Basic Usage

dammit handles databases under the dammit databases subcommand. By default, dammit looks for databases in $HOME/.dammit/databases and will install them there if missing. If you have some of the databases already, you can inform dammit with the --database-dir flag.

To check for databases in the default location:

dammit databases

To check for them in a custom location, you can either use the –database-dir flag:

dammit databases --database-dir /path/to/databases

or, you can set the DAMMIT_DB_DIR environment variable. The flag will supersede this variable, falling back to the default if neither is set. For example:

export DAMMIT_DB_DIR=/path/to/databases

This can also be added to your $HOME/.bashrc file to make it persistent.

To download and install them into the default directory:

dammit databases --install

For more details, check out the Advanced-Database-Handling section.


dammit uses the following databases:

  1. Pfam-A

    Pfam-A is a collection of protein domain profiles for use with profile hidden markov model programs like hmmer. These searches are moderately fast and very sensitive, and the Pfam database is very well curated. Pfam is used during TransDecoder’s ORF finding and for annotation assignment.

  2. Rfam

    Rfam is a collection of RNA covariance models for use with programs like Infernal. Covariance models describe RNA secondary structure, and Rfam is a curated database of non-coding RNAs.

  3. OrthoDB

    OrthoDB is a curated database of orthologous genes. It attempts to classify proteins from all major groups of eukaryotes and trace them back to their ancestral ortholog.

  4. BUSCO

    BUSCO databases are collections of “core” genes for major domains of life. They are used with an accompanying BUSCO program which assesses the completeness of a genome, transcriptome, or list of genes. There are multiple BUSCO databases, and which one you use depends on your particular organism. Currently available databases are:

    1. Metazoa
    2. Vertebrata
    3. Arthropoda
    4. Eukaryota

    dammit uses the metazoa database by default, but different databases can be used with the --busco-group parameter. You should try to use the database which most closely bounds your organism.

  5. uniref90

    uniref is a curated collection of most known proteins, clustered at a 90% similarity threshold. This database is comprehensive, and thus quite enormous. dammit does not include it by default due to its size, but it can be installed and used with the --full flag.

A command using all of these potential options and databases might look like:

dammit databases --install --database-dir /path/to/dbs --full --busco-group arthropoda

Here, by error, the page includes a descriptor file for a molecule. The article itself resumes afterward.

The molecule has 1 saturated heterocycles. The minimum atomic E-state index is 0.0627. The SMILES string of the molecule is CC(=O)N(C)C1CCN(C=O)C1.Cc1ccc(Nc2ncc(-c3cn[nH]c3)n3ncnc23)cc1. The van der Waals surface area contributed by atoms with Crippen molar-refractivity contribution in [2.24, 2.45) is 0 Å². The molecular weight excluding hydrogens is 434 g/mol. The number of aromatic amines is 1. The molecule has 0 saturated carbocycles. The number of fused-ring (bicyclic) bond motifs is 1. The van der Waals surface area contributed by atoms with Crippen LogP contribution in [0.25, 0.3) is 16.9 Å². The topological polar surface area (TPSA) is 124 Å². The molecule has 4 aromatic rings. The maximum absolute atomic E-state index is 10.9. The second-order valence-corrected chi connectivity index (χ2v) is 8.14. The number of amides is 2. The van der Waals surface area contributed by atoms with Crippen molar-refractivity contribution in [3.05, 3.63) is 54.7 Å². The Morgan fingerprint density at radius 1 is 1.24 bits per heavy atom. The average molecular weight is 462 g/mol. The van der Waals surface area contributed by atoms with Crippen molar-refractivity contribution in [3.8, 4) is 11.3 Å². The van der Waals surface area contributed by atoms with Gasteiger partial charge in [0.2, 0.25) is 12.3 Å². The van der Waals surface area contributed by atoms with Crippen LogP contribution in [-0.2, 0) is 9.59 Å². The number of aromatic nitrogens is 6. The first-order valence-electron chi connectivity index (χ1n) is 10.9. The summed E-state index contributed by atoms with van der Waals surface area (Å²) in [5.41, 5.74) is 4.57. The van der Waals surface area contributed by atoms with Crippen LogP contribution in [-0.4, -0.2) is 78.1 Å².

Advanced Database Handling

Several of these databases are quite large. Understandably, you probably don’t want to download or prepare them again if you already have. There are a few scenarios you might run in to.

  1. You already have the databases, and they’re all in one place and properly named.

    Excellent! This is the easiest. You can make use of dammit’s --database-dir flag to tell it where to look. When running with --install, it will find the existing files and prep them if necessary.:

    dammit databases --database-dir <my_database_dir> --install
  2. Same as above, but they have different names.

    dammit expects the databases to be “properly” named – that is, named the same as their original forms. If your databases aren’t named the same, you’ll need to fix them. But that’s okay! We can just soft link them. Let’s say you have Pfam-A already, but for some reason its named all-the-models.hmm. You can link them to the proper name like so:

    cd <my_database_dir>
    ln -s all-the-models.hmm Pfam-A.hmm

    If you already formatted it with hmmpress, you can avoid repeating that step as well:

    ln -s all-the-models.hmm.h3f Pfam-A.hmm.h3f
    ln -s all-the-models.hmm.h3i Pfam-A.hmm.h3i
    ln -s all-the-models.hmm.h3m Pfam-A.hmm.h3m
    ln -s all-the-models.hmm.h3p Pfam-A.hmm.h3p

    For a complete listing of the expected names, just run the databases command:

    dammit databases
  3. You have the databases, but they’re scattered to the virtual winds.

    The fix here is similar to the above. This time, however, we’ll soft link all the databases to one location. If you’ve run dammit databases, a new directory will have been created at $HOME/.dammit/databases. This is where they are stored by default, so we might as well use it! For example:

    cd $HOME/.dammit/databases
    ln -s /path/to/all-the-models.hmm Pfam-A.hmm

    And repeat for all the databases. Now, in the future, you will be able to run dammit without the –database-dir flag.

Alternatively, if this all seems like too much of a hassle and you have lots of hard drive space, you can just say “to hell with it!” and reinstall everything with:

dammit databases --install